According to the Feds, Connolly not only helped Bulger escape but was also a spider in a tangled web of gangland slayings. In 2005 he was charged with three murder counts in connection with the death of John B. Callahan, a Boston jai alai executive who liked to drink and hang around with mobsters. In 1982 Callahan's rotting, bullet ridden body was found stuffed in the trunk of his Cadillac at Miami International Airport. A dime was found on the body—a message, some speculated, to those who would think of "dropping a dime," street parlance for cooperating with the Feds. The government charged that Connolly had let Bulger and his crew know that the FBI wanted to question Callahan about the slaying of another jai alai executive, Roger Wheeler, who had been snuffed by a member of Bulger's Winter Hill Gang. At Connolly's trial this fall, the prosecutor argued that Connolly should have known that Callahan would be killed because something similar had happened at least twice before. The Feds assert that in 1976, after Connolly allegedly leaked to Bulger that the nightclub owner and bookie Richard Castucci was an informant for the FBI, Castucci was shot to death. In another case, Edward (Brian) Halloran and an uninvolved friend were slain, execution style, while standing outside a bar on Boston's waterfront in 1982—allegedly because Connolly had told Bulger that Halloran was cooperating with the Feds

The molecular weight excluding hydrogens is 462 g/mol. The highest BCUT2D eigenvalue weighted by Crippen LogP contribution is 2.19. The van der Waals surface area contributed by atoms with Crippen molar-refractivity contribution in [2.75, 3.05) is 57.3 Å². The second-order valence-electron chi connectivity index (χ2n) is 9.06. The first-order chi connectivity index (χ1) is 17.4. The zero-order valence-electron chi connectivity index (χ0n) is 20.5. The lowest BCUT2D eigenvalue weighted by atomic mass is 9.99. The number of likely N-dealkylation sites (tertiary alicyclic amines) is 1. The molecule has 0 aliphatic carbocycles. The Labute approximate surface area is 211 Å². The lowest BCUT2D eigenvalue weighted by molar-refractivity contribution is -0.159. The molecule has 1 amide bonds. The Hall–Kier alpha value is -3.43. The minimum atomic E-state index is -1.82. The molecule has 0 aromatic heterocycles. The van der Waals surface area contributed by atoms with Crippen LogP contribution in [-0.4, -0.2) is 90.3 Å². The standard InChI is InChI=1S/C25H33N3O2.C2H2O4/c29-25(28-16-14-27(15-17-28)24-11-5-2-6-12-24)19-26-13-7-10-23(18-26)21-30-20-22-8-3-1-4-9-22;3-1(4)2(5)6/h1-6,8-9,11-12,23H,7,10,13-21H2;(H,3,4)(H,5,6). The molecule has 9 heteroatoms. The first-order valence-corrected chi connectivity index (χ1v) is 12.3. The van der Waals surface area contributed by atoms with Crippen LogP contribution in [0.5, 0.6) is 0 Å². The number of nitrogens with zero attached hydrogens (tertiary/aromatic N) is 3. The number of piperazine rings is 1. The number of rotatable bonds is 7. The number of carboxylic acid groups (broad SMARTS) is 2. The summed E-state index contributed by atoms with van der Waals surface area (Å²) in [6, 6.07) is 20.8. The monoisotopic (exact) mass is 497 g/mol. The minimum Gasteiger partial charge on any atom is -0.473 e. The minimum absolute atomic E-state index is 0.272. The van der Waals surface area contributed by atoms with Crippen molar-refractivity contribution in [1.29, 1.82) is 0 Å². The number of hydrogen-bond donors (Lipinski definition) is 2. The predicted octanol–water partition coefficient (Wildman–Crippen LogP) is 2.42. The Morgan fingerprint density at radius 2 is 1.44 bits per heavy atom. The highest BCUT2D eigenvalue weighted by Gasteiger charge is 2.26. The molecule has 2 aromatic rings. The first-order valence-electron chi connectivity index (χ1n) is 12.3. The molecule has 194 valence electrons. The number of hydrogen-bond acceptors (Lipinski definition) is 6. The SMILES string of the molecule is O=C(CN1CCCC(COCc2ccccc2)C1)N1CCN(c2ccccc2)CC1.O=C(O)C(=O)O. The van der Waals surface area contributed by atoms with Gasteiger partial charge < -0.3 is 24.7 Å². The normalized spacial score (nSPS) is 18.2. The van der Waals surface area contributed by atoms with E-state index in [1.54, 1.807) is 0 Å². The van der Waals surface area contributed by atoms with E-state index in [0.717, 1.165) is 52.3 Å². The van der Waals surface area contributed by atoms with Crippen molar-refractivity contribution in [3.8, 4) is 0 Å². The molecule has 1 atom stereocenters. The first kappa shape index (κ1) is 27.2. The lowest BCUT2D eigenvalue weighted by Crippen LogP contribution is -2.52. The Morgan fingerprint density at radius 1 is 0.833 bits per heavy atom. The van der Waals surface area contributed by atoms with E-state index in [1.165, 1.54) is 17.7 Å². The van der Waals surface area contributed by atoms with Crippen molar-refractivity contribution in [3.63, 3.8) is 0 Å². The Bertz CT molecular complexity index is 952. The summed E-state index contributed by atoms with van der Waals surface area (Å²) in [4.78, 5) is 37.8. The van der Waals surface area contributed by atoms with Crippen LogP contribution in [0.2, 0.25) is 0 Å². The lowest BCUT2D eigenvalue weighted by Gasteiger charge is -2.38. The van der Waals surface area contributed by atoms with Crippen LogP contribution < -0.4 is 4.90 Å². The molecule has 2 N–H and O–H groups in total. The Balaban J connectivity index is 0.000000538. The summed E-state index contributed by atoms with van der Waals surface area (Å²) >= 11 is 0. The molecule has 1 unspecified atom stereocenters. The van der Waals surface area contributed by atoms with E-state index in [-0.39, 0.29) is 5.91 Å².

The star witnesses testifying against Connolly in his murder trial were Flemmi and John Martorano, a mob assassin known as the Basin Street Butcher who has admitted to killing 20 people. He is out of prison after serving a 12-year sentence, shortened because he agreed to testify for the government. In his jailhouse interview with NEWSWEEK, Connolly claimed that Martorano and other mobsters turned government witnesses were lying: "They're trying to save their own skin. They're like trained seals … Martorano never met me, never spoke to me … Everything he says is hearsay." (Flemmi claimed he was at a meeting—attended by Connolly—at which Bulger announced that Martorano would "take care of" Callahan, the jai alai exec.) The government presented evidence alleging that Connolly had received bribes totaling $235,000 from Bulger's gang—enough, prosecutors say, to buy a boat that cost almost as much as Connolly's annual FBI salary. (Assistant State Attorney Michael Von Zampf told NEWSWEEK THAT Connolly was so close to Bulger that he vacationed with him in Mexico.) Connolly's lawyer, Manuel Casabielle, says the idea that his client took bribes is "absolutely, categorically untrue." He adds that the defense was able to document in court that all of Connolly's assets were purchased with legitimate earnings